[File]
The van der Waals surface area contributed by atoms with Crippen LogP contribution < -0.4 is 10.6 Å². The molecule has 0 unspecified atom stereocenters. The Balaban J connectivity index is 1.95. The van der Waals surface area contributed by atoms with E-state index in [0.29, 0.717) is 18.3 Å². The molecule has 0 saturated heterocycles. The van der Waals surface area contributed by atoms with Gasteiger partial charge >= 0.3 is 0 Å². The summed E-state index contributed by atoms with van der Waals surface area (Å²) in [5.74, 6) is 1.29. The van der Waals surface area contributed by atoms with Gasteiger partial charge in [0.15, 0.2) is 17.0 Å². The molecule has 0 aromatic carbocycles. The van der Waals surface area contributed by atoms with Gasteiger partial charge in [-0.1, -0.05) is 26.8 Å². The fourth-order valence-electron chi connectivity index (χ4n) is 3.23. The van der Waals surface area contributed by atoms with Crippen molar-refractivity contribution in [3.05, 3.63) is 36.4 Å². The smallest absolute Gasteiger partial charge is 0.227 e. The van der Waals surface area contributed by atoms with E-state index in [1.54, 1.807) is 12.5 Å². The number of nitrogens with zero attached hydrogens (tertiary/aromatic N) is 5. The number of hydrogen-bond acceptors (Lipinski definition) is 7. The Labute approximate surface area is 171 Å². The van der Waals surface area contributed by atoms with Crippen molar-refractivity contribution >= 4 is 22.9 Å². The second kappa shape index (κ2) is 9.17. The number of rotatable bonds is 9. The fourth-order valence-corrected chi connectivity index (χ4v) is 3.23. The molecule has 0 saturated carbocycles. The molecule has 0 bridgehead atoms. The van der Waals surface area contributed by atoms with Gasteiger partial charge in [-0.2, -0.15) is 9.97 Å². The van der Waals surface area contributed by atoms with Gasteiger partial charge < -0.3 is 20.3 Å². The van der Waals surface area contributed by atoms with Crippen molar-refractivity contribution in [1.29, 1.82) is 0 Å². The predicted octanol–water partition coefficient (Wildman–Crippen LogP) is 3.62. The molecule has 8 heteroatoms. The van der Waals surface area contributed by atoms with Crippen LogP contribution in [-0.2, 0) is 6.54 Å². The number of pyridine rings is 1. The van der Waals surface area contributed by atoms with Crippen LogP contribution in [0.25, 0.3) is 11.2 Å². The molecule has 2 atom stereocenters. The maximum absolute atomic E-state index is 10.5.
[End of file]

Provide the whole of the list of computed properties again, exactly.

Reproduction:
The van der Waals surface area contributed by atoms with Crippen LogP contribution < -0.4 is 10.6 Å². The molecule has 0 unspecified atom stereocenters. The Balaban J connectivity index is 1.95. The van der Waals surface area contributed by atoms with E-state index in [0.29, 0.717) is 18.3 Å². The molecule has 0 saturated heterocycles. The van der Waals surface area contributed by atoms with Gasteiger partial charge >= 0.3 is 0 Å². The summed E-state index contributed by atoms with van der Waals surface area (Å²) in [5.74, 6) is 1.29. The van der Waals surface area contributed by atoms with Gasteiger partial charge in [0.15, 0.2) is 17.0 Å². The molecule has 0 aromatic carbocycles. The van der Waals surface area contributed by atoms with Gasteiger partial charge in [-0.1, -0.05) is 26.8 Å². The fourth-order valence-electron chi connectivity index (χ4n) is 3.23. The van der Waals surface area contributed by atoms with Crippen molar-refractivity contribution in [3.05, 3.63) is 36.4 Å². The smallest absolute Gasteiger partial charge is 0.227 e. The van der Waals surface area contributed by atoms with E-state index in [1.54, 1.807) is 12.5 Å². The number of nitrogens with zero attached hydrogens (tertiary/aromatic N) is 5. The number of hydrogen-bond acceptors (Lipinski definition) is 7. The Labute approximate surface area is 171 Å². The van der Waals surface area contributed by atoms with Crippen molar-refractivity contribution >= 4 is 22.9 Å². The second kappa shape index (κ2) is 9.17. The number of rotatable bonds is 9. The fourth-order valence-corrected chi connectivity index (χ4v) is 3.23. The molecule has 0 saturated carbocycles. The molecule has 0 bridgehead atoms. The van der Waals surface area contributed by atoms with Gasteiger partial charge in [-0.2, -0.15) is 9.97 Å². The van der Waals surface area contributed by atoms with Gasteiger partial charge < -0.3 is 20.3 Å². The van der Waals surface area contributed by atoms with Crippen molar-refractivity contribution in [1.29, 1.82) is 0 Å². The predicted octanol–water partition coefficient (Wildman–Crippen LogP) is 3.62. The molecule has 8 heteroatoms. The van der Waals surface area contributed by atoms with Crippen LogP contribution in [-0.2, 0) is 6.54 Å². The number of pyridine rings is 1. The van der Waals surface area contributed by atoms with Crippen LogP contribution in [0.25, 0.3) is 11.2 Å². The molecule has 2 atom stereocenters. The maximum absolute atomic E-state index is 10.5.